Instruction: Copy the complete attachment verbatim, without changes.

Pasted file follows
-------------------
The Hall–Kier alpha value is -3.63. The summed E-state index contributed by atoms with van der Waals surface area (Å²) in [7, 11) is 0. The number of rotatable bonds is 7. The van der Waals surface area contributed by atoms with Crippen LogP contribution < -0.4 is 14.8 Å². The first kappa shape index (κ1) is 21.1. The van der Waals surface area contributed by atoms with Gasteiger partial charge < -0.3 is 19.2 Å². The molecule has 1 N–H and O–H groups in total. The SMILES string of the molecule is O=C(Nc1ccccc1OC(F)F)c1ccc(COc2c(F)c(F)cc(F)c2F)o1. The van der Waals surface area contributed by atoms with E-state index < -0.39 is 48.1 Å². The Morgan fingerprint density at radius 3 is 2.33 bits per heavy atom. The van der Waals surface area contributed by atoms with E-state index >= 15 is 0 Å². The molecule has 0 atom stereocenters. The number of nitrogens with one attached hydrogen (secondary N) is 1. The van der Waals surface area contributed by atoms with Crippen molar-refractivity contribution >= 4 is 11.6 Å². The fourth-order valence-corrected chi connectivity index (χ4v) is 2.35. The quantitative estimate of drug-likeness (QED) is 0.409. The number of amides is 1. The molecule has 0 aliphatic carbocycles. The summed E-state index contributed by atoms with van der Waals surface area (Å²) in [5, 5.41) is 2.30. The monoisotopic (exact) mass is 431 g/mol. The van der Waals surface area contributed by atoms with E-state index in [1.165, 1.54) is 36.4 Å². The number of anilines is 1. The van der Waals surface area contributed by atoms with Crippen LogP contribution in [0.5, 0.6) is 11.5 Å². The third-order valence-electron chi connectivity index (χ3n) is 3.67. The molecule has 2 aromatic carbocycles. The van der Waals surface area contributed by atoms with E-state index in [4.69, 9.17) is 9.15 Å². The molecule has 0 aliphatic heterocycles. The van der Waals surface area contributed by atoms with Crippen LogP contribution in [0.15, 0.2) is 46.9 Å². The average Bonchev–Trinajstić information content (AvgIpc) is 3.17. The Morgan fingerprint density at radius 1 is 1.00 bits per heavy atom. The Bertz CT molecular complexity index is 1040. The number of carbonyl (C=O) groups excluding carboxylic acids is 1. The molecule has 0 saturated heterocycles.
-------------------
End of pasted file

The Hall–Kier alpha value is -3.63. The summed E-state index contributed by atoms with van der Waals surface area (Å²) in [7, 11) is 0. The number of rotatable bonds is 7. The van der Waals surface area contributed by atoms with Crippen LogP contribution < -0.4 is 14.8 Å². The first kappa shape index (κ1) is 21.1. The van der Waals surface area contributed by atoms with Gasteiger partial charge < -0.3 is 19.2 Å². The molecule has 1 N–H and O–H groups in total. The SMILES string of the molecule is O=C(Nc1ccccc1OC(F)F)c1ccc(COc2c(F)c(F)cc(F)c2F)o1. The van der Waals surface area contributed by atoms with E-state index < -0.39 is 48.1 Å². The Morgan fingerprint density at radius 3 is 2.33 bits per heavy atom. The van der Waals surface area contributed by atoms with E-state index >= 15 is 0 Å². The molecule has 0 atom stereocenters. The number of nitrogens with one attached hydrogen (secondary N) is 1. The van der Waals surface area contributed by atoms with Crippen molar-refractivity contribution >= 4 is 11.6 Å². The fourth-order valence-corrected chi connectivity index (χ4v) is 2.35. The quantitative estimate of drug-likeness (QED) is 0.409. The number of amides is 1. The molecule has 0 aliphatic carbocycles. The summed E-state index contributed by atoms with van der Waals surface area (Å²) in [5, 5.41) is 2.30. The monoisotopic (exact) mass is 431 g/mol. The van der Waals surface area contributed by atoms with E-state index in [1.165, 1.54) is 36.4 Å². The number of anilines is 1. The van der Waals surface area contributed by atoms with Crippen LogP contribution in [0.5, 0.6) is 11.5 Å². The third-order valence-electron chi connectivity index (χ3n) is 3.67. The molecule has 2 aromatic carbocycles. The van der Waals surface area contributed by atoms with E-state index in [4.69, 9.17) is 9.15 Å². The molecule has 0 aliphatic heterocycles. The van der Waals surface area contributed by atoms with Crippen LogP contribution in [0.15, 0.2) is 46.9 Å². The average Bonchev–Trinajstić information content (AvgIpc) is 3.17. The Morgan fingerprint density at radius 1 is 1.00 bits per heavy atom. The Bertz CT molecular complexity index is 1040. The number of carbonyl (C=O) groups excluding carboxylic acids is 1. The molecule has 0 saturated heterocycles.